If there is a boogey man in the Ohio presidential sweepstakes, it's China. According to Bloomberg, the Democratic and Republican presidential candidates have aired nearly 30,000 ads that mention trade with China, many airing in the key swing state of Ohio.
Talk of a Tomato War is simmering in agricultural circles, after the U.S. Commerce Department issued a report Thursday that recommends ending an agreement on how fresh tomatoes grown in Mexico are sold in the United States. The issue could create an expanding trade conflict; Mexican officials have said they would retaliate to defend the tomato growers.
The Obama administration filed a lawsuit with the World Trade Organization this week alleging that China is illegally subsidizing its auto industry.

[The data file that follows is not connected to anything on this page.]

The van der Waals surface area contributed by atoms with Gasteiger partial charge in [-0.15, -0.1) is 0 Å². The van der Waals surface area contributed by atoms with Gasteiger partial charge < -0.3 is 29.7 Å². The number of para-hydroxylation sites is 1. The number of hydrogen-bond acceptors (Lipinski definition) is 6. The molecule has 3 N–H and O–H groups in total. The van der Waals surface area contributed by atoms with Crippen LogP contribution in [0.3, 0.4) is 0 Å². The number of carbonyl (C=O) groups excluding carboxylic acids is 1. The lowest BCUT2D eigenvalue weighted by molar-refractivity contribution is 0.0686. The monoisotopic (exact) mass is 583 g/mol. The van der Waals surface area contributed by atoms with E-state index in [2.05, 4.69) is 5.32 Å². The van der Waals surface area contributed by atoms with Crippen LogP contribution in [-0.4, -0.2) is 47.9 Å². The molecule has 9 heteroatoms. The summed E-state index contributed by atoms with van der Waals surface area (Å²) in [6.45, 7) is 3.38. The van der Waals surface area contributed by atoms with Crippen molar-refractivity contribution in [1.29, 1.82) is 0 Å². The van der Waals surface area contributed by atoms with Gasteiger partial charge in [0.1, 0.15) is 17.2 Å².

The US says China provides cheap loans and grants and other incentives to their car industry, and that these favors go to companies who are already successful exporters. That, says US Trade Representative Ron Kirk, is unfair.
The economy is not doing well. Unemployment is high, homes are worth what they were in 2003, and growth is weak.
But one sector is doing great: exports. They've been growing about four times as fast as the overall economy since the beginning of 2010.
This is part of a longer-term trend. Despite the myth that the U.S. doesn't make anything anymore, U.S. exports have actually been contributing a larger and larger share of the U.S. economy since the 1970s.